The Cheese

Despite the German origins of this soup, the real deal is Cheddar cheese…preferably sharp. Some people like to add a little Muenster or Havarti for creaminess, a little Swiss for some nutty notes or maybe a little cream cheese for meltability, but sharp Cheddar provides the tangy backbone of flavor that really defines this soup.

Speaking of meltability, we know some people are tempted to use the pasteurized process cheese food product (which shall be unnamed) generally used in many a queso dip. Don’t go there.

So now that we’ve defined the building blocks, let’s make this satisfying, and very easy, beer cheese soup…

Easy Beer Cheese Soup

4 to 6 servings

 

½ stick (¼ cup) butter

1 large yellow onion, chopped (2 cups)

2 celery stalks, cut into ¼-inch dice (1 cup)

2 medium carrots, cut into ¼-inch dice (1 cup)

2 tsp. minced garlic

1 bay leaf

1/3 cup all-purpose flour

1¾ cups chicken broth

1 (12 fl. oz.) bottle beer

2 cups half-and-half

1 tbsp. Worcestershire sauce

1 tsp. dry mustard

1 tsp. salt

1/8 tsp. cayenne pepper

12 oz. sharp Cheddar cheese, shredded (3 cups)

Freshly popped popcorn

 

Melt butter in a 4-quart saucepan over medium heat. Add onion, celery, carrot, garlic and bay leaf; cook, stirring occasionally, until vegetables begin to soften, about 5 minutes. Reduce heat to medium-low and sprinkle flour over vegetables; cook another 3 minutes, stirring occasionally. Add broth, beer and half-and-half gradually, stirring constantly; simmer, stirring occasionally, 5 minutes. Add Worcestershire sauce, mustard, salt and cayenne.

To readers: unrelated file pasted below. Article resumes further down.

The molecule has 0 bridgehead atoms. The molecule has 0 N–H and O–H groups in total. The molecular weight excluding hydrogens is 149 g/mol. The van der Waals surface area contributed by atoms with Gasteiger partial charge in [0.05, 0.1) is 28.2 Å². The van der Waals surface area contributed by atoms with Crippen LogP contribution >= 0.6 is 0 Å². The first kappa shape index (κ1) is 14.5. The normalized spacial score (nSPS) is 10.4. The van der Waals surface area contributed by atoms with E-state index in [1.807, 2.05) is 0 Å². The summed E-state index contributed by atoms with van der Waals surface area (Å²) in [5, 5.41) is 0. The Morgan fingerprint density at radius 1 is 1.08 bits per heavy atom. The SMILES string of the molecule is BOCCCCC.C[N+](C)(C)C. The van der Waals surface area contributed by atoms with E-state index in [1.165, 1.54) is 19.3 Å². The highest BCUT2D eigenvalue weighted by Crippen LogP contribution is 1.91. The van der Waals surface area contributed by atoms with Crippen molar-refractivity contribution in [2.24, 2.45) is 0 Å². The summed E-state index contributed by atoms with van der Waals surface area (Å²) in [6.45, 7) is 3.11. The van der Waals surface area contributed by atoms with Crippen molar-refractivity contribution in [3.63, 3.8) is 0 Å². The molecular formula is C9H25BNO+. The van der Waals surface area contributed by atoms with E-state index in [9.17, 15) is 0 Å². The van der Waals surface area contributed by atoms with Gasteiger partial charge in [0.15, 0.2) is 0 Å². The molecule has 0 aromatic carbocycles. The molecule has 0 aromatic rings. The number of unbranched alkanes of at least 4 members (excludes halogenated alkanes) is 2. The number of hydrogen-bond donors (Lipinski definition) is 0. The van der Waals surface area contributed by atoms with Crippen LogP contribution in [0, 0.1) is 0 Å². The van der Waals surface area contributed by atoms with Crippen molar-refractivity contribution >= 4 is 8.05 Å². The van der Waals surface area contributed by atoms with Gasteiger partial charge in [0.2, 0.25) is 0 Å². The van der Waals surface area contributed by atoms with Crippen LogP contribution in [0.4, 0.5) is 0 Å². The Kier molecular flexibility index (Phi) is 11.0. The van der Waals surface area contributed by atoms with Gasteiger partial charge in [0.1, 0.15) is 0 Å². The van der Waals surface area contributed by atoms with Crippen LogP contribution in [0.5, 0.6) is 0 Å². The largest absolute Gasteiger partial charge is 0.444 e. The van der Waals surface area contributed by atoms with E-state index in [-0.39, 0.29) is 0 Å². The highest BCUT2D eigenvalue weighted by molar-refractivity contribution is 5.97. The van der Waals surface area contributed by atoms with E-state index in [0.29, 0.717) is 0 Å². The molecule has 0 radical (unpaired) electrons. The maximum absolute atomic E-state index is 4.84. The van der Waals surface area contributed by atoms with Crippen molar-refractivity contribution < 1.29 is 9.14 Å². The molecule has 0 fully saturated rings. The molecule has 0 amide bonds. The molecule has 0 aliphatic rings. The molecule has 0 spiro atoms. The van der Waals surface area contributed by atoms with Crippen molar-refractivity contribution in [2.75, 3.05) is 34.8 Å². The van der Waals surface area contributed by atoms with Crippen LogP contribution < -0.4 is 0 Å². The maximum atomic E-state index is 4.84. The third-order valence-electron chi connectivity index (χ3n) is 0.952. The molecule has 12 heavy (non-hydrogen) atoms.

Remove bay leaf; purée soup with an immersion blender until fairly smooth (this step is not necessary, but gives a more appealing appearance and texture).

Add cheese gradually, stirring constantly, and cook another 3 or 4 minutes or until cheese is melted.

Serve immediately, garnished with popcorn.

Beer Cheese Soup: Slow Cooker/Reduced-Fat Technique

With only about a 40-minute cooking time, this soup is great for weekdays. But if you want your slow cooker to do a lot of the work while you’re away, beer cheese soup is very adaptable to this favorite technique—with just a couple of modifications, one of which reduces the fat content. There will still be a little bit of cooking left to do to finish the soup when you get home.

1 large yellow onion, chopped (2 cups)

2 celery stalks, cut into ¼-inch dice (1 cup)

2 medium carrots, cut into ¼-inch dice (1 cup)

2 tsp. minced garlic

1 bay leaf

1¾ cups chicken broth

1 (12 fl. oz.) bottle beer

1 tbsp. Worcestershire sauce

1 tsp. dry mustard

1 tsp. salt

1/8 tsp. cayenne pepper

1/3 cup all-purpose flour

1/3 cup water

2 cups half-and-half

12 oz. sharp Cheddar cheese, shredded (3 cups)

Freshly popped popcorn

 

Place first 11 ingredients in slow cooker. Cover and cook on low 7 to 8 hours.

Remove bay leaf; purée soup with an immersion blender until fairly smooth (optional).

Whisk flour and water together; add slowly to soup, stirring constantly. Cover and cook another 15 minutes, or until soup is thickened.

Stir in half-and-half and cheese gradually, stirring constantly, and cook another 3 or 4 minutes or until cheese is melted and soup is heated through.

Serve immediately, garnished with popcorn.

 

Save

2 Responses to Beer Cheese Soup: A Wisconsin Classic

  1. Beth January 24, 2017 at 4:05 pm #

    The image shows sausage. What types are recommended and when/ how is it added. Cooked first?

    • severson January 25, 2017 at 2:43 pm #

      Thanks for asking, Beth! That’s actually a stock photo and not the real recipe. You could certainly slice some fully cooked kielbasa or smoked ring bologna and add it to the soup just after the cheese is added. Otherwise, our favorite is to serve the soup as-is with some Wisconsin Cheeseman Summer Sausage on the side!

Leave a Reply